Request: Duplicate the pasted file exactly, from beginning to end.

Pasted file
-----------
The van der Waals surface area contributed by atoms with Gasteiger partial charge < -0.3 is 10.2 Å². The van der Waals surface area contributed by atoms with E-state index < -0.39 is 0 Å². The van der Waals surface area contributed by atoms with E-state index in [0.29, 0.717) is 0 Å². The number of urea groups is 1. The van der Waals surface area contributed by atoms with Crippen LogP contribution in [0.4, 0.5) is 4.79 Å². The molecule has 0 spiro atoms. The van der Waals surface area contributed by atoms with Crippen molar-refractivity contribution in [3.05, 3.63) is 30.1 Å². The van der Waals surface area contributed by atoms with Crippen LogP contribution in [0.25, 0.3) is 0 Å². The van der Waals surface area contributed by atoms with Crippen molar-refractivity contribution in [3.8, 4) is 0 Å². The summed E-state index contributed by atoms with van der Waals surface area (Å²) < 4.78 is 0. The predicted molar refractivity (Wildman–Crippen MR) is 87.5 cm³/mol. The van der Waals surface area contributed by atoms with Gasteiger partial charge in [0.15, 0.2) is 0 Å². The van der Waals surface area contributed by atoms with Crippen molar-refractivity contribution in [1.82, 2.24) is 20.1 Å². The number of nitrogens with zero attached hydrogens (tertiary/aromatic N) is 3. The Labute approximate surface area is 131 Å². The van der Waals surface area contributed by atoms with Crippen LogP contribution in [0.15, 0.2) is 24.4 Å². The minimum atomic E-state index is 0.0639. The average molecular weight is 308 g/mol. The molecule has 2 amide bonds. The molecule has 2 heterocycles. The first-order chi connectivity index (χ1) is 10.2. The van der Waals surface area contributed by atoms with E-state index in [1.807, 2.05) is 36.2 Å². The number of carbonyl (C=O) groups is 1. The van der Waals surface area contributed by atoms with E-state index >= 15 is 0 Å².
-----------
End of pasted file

The van der Waals surface area contributed by atoms with Gasteiger partial charge < -0.3 is 10.2 Å². The van der Waals surface area contributed by atoms with E-state index < -0.39 is 0 Å². The van der Waals surface area contributed by atoms with E-state index in [0.29, 0.717) is 0 Å². The number of urea groups is 1. The van der Waals surface area contributed by atoms with Crippen LogP contribution in [0.4, 0.5) is 4.79 Å². The molecule has 0 spiro atoms. The van der Waals surface area contributed by atoms with Crippen molar-refractivity contribution in [3.05, 3.63) is 30.1 Å². The van der Waals surface area contributed by atoms with Crippen LogP contribution in [0.25, 0.3) is 0 Å². The van der Waals surface area contributed by atoms with Crippen molar-refractivity contribution in [3.8, 4) is 0 Å². The summed E-state index contributed by atoms with van der Waals surface area (Å²) < 4.78 is 0. The predicted molar refractivity (Wildman–Crippen MR) is 87.5 cm³/mol. The van der Waals surface area contributed by atoms with Gasteiger partial charge in [0.15, 0.2) is 0 Å². The van der Waals surface area contributed by atoms with Crippen molar-refractivity contribution in [1.82, 2.24) is 20.1 Å². The number of nitrogens with zero attached hydrogens (tertiary/aromatic N) is 3. The Labute approximate surface area is 131 Å². The van der Waals surface area contributed by atoms with Crippen LogP contribution in [0.15, 0.2) is 24.4 Å². The minimum atomic E-state index is 0.0639. The average molecular weight is 308 g/mol. The molecule has 2 amide bonds. The molecule has 2 heterocycles. The first-order chi connectivity index (χ1) is 10.2. The van der Waals surface area contributed by atoms with E-state index in [1.807, 2.05) is 36.2 Å². The number of carbonyl (C=O) groups is 1. The van der Waals surface area contributed by atoms with E-state index >= 15 is 0 Å².